The most exciting professional baseball game in my lifetime took place six miles south of downtown Scranton, Pennsylvania.

During my almost 64 years on earth, I've watched all-star games, World Series championshiops won, home run records shattered, perfect games thrown, no-hitters thrown, and extra-innings marathons played.  This is all part of the joy baseball brings to me and millions of other fans of the game.

But, as we welcome in 2023, and I, like so many others, eagerly await pitchers and catchers reporting to spring training camps next month, I keep going back to thinking of one specific baseball memory.

September 3, 2019.  Game time - 1:05 PM.  PNC Field in Moosic, Pennsylvania.

You see, as Minor League Baseball's Triple-A International League season  came to an end after a 140 game schedule, the North Division had a tie.  Both the Syracuse Mets (affilliate of the New York Mets) and Scranton/Wilkes-Barre RailRiders ( New York Yankees affiliate) had identical 75-65 records.  A one-game playoff was scheduled on a late summer Tuesday in  Lackawanna County.


Courtesy of Syracuse Mets
Courtesy of Syracuse Mets

The winner of this abruptly scheduled game turned out to be an epic battle of bats.  The box score attendance listed is 2,857. Throughout the game's nine innings, right up until the final out registered after 3 hours-plus of play, it didn't appear to have half that many fans in seats.  But, the most important seat, for me, was being "glued" to my radio listening to Syracuse play-by-play radio voice Michael Tricarico.

Tricarico didn't miss a pitch, run, or hit of the action. For me, I could only equate the Syracuse broadcaster's work to listening to that of New York Giants' radio man Russ Hodges calling in 1951 Bobby TThomson's "Shot Heard 'Round the World" or hall of fame broadcaster Bob Wolff calling the last pitch on national radio of Game 5 of the 1956 World Series when Yankees pitcher Don Larsen threw a perfect game.


I'm dead serious. This game was that thrilling. A roller coaster of emotions for sure.

How exciting was the game?  In just the seventh and eighth innings alone, 20 runs were scored.  At the conclusion of seven innings, the score was 7-6, with Syracuse just two innings away from heading down to Durham, North Carolina to face the Bulls (Tampa Bay Rays Triple-A affiliate).

With sunshine and temperatures in the mid-70's, a more ideal day for a baseball game couldn 't have been ordered.


This playoff game came to be with the Mets winning on the final day of the regular season over the Rochester Red Wings, and the RailRiders losing at home to the Buffalo Bisons.

The bats, for both teams, couldn't have been more alive.  27 runs, 24 hits (only 1 error), the dozen pitchers combined called upon in this game were shelled!

At one point, Syracuse led 13-6 late in the game. Mets fans listening to Tricarico's call on The Score 1260 WSKO-AM , like me, had to be fixated on each pitch hurled, and every connection of bat to ball.  Scranton clubbed 8 runs on the bottom of the eighth inning.  Yankees catching prospect Kyle Higashioka slugged his second home run in consecutive innings, in the eighth.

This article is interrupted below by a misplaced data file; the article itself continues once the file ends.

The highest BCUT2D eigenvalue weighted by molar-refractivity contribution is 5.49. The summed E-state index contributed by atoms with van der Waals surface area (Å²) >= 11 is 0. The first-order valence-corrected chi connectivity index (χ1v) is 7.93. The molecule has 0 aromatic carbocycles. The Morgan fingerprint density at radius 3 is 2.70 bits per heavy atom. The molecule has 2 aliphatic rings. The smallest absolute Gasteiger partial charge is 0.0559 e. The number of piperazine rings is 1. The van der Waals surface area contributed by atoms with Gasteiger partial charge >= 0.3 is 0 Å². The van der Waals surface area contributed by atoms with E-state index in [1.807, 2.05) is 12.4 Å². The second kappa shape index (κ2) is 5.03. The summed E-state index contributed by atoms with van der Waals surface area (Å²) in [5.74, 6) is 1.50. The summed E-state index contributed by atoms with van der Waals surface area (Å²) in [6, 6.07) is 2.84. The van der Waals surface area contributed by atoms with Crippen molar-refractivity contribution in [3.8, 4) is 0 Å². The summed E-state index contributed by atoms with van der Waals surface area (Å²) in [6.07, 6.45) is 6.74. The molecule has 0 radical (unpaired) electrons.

There was so much to be excited about Syracuse's chances at prevailing, when the last pitch would be made in this game.  The Mets were 33-19 since the Triple-A  All-Star Game played in July, in El Paso, Texas. They were winners of 16 of their last 21 regular season games.  Destiny was on Syracuse's side - no?

Mets manager Tony DeFrancesco was quoted as saying this one-game playoff was the most exciting contest he experienced during his decades in pro ball.

Unfortunately, for Syracuse fans, the Mets were edged out 14-13 by Scranton, when the final out was registered.

As Syracuse boarded buses for the drive back to Central New York, Scranton/Wilkes-Barre took off for Durham. The RailRiders lost to Durham in their series. The Columbus Clippers swept the Bulls in three games to win the International League championship.

As a die-hard Syracuse Mets fan, like so many others, I was devistated with the game's outcome.  Probably because I was listening rather than watching the September 3, 2019 game from Moosic I was even more dejected. There would no more Syracuse Mets games for two years, the COVID pandemic would wipe out the 2020 season. In my mind, everycatch made, every lead change, and every run scored, with Tricarico telling me the story, what memories I will always have.

Kristine Bellino, WIBX

Don Laible is a freelance sportswriter from the Mohawk Valley, now living in Florida. He has reported on professional baseball and hockey for print, radio, and on the web since the 1980's. His columns are featured weekly at Don can be contacted via email at 

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